I was not willing to relinquish Gracie's fleece to these, these....bees, or whatever was buzzing in the bag! But I'm also a big chicken when it comes to flying stinging things. (Childhood trauma involving cows, cousins, and an underground yellow jacket nest.) So I went and got my pitchfork, and shut Boone in the yard. Thus armed, I advanced on the buzzing sack, speared it with the pitchfork and attempted to dump the wool out on the ground. It wasn't very smooth and I did abandon ship twice, screaming run! run! at the top of my lungs as I did indeed run--even though I was the only one in the vicinity. I can run like the wind when I think bees are thinking about swarming me.

Finally I got the fleece out, and was able to poke it a bit with the pitchfork, until I could see a brown mass, with bees hanging on it. I'm not really up on my bees, but I'm guessing this was their nest (hive?) and they were just starting to build it. They really look like bumble bees, but they are pretty small, I think. In the end, I got the brown mass separated from the wool, speared the wool and threw it up on the bed of the pickup and left it overnight. The next morning, I pulled the wool off the truck (still with the pitchfork) onto a sheet and let it set out in the sun until this evening. I skirted it very thoroughly and found one dead bee in the wool, but no other 'things'. So Gracie's fleece was saved with about six pounds of it use able.

The bees, they weren't so lucky. Their little brown thing is still laying out by the garage, abandoned by the bees. I will be carefully pulling out one sack of wool at a time (with my pitchfork) over this next week, to see if there are more bee sack nests. I sure hope not. Always something to keep a person on their toes! Or at least a person should be on their toes..not poking around paying the least bit of attention to what she is doing. At least I haven't gotten stung....yet....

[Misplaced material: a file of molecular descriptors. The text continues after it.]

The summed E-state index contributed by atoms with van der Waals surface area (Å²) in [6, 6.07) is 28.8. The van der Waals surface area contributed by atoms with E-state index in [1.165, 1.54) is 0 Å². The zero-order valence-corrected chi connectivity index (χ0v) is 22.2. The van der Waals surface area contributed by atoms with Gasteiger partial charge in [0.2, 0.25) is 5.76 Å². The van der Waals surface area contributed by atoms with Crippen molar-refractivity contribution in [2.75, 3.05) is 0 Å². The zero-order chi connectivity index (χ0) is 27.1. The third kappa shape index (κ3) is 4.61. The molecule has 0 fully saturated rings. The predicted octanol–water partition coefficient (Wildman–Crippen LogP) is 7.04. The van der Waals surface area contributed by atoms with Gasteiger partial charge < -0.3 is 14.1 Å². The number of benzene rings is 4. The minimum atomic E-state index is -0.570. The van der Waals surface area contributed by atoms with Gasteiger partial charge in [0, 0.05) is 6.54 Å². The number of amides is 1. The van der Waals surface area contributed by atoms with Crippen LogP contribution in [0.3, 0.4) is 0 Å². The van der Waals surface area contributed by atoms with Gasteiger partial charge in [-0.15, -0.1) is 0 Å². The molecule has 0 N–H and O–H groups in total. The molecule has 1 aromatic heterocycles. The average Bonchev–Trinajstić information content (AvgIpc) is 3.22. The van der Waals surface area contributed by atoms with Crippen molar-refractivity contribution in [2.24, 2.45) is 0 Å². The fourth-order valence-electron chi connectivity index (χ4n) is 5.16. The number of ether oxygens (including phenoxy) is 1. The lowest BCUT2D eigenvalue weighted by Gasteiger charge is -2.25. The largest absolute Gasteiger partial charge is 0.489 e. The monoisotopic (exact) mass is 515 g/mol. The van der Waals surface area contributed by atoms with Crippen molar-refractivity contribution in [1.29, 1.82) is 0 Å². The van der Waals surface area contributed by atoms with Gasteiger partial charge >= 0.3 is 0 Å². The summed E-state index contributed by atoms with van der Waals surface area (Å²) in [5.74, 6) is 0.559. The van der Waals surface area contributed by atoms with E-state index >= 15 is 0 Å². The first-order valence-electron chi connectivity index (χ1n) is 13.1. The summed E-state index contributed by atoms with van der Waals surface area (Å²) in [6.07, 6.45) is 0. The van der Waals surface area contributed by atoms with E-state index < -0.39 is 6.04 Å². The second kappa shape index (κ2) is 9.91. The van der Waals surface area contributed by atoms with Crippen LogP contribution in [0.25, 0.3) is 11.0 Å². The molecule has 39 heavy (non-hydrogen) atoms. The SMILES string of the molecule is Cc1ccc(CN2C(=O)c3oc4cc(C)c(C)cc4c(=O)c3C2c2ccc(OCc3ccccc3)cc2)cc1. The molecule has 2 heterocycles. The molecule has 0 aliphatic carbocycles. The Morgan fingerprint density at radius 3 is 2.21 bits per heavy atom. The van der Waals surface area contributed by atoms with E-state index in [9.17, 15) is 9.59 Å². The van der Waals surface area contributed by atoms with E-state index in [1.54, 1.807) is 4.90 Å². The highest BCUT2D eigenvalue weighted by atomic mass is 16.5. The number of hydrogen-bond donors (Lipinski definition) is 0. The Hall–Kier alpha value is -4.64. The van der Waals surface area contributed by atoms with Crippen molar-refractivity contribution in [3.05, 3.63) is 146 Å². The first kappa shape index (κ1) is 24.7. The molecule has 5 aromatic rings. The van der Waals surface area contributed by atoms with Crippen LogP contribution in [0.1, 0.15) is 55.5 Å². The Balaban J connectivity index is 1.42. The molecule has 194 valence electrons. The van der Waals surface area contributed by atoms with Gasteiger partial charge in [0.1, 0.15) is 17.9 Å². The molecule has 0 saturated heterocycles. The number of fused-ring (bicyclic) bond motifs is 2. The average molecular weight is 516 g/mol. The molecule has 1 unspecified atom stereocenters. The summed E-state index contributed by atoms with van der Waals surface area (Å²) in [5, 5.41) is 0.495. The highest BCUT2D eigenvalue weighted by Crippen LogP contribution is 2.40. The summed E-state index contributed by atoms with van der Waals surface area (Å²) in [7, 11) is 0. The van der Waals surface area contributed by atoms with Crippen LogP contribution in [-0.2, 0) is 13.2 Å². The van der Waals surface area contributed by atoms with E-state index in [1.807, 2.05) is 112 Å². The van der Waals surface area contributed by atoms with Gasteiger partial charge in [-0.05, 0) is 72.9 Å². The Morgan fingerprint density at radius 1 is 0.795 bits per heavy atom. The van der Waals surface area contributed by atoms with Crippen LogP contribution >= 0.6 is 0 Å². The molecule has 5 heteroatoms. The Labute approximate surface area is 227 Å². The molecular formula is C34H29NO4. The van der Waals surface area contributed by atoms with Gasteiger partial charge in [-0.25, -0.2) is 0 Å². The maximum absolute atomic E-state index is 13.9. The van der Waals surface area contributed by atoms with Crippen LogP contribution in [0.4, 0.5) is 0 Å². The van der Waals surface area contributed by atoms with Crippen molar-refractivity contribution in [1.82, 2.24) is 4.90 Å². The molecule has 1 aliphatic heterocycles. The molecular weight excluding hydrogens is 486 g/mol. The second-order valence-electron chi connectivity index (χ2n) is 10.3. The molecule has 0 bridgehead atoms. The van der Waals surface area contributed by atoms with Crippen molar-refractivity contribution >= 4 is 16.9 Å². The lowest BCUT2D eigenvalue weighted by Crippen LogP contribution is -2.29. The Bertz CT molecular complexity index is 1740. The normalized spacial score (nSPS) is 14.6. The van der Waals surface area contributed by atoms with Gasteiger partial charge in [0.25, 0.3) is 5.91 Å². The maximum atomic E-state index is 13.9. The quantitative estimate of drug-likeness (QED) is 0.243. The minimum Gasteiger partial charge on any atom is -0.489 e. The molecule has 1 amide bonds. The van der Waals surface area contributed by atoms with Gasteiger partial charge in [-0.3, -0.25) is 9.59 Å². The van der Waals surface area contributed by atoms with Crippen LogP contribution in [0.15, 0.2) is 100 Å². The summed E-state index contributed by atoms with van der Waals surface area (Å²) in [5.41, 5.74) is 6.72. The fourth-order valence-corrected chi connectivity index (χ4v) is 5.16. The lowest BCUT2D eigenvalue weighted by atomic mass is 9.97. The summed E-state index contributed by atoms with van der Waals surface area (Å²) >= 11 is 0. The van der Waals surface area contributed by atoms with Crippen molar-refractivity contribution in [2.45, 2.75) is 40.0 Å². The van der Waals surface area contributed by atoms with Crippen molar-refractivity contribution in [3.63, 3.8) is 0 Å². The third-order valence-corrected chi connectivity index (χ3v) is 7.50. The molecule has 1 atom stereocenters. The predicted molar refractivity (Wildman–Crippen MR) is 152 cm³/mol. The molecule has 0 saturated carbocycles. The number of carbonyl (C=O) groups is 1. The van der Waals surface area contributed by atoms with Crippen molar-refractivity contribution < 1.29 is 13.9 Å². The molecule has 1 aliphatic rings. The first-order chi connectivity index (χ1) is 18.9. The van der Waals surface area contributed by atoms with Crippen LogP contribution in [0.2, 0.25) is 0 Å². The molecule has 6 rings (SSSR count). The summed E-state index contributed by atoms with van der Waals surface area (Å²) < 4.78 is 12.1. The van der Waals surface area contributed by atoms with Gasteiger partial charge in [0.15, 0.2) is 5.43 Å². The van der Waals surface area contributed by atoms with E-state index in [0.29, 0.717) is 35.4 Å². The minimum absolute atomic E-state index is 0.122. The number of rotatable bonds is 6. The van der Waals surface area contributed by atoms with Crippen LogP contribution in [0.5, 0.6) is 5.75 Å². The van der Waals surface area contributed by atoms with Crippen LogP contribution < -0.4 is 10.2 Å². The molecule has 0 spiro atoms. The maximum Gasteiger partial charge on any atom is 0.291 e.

Pamela said...

Wow! I can't imagine carrying a buzzing bag like that. Thank goodness it wasn't HORNETS!

You will definitely have to keep us posted in case you find some more!

Deb said...

I'm no fan of bees either....if it's buzzing I'm running in the opposite direction.
We keep two hives. I help my husband with them from a distance :) They are great to have on the farm but if I picked up a bag that was buzzing, I wouldn't be opening it!

Be careful with the rest of them!

Star said...

I'm off insects at the moment because my right leg is covered with mosquito bites! Bees, I love, but I don't want to be stung, thank you. No, no, no. Your post was very interesting, as usual. I have two sheep fleeces in my bedroom. Do you sell the whole fleece sometimes? If so, how much do you sell them for?
Blessings, Star

corinne said...

LOL! You and I are kindered spirits. I recently had an incident where I warded off a skunk with a broom....why not bees with a pitch fork? Although, I didn't feel it was necessary to yell, "run" when no one else was around...very thoughtful of you though, just in case.

Nancy K. said...

I'm not sure if I would have run...

I'd have probably dropped dead from a heart attack as soon as I realized the bag I was carrying was buzzing!

My fear of bees borders on PHOBIA!

I'm glad you escaped unstung...

thecrazysheeplady said...

Since you and Boone didn't get hurt, we can all laugh about

Kathy said...

Bumble bees do like something like a fleece or box at about ground level to make nests in. (Former beekeeper here...)Bumbles don't really sting except if you were to hold one in your palm and try to squish it. Heck, even I would sting if that happened to me, too.
To prevent future bumbles and bees of all sorts, as well as moths, try to find a place where there is light and a lot of air movement. Insects absolutely hate that.
Glad you and Boone are OK.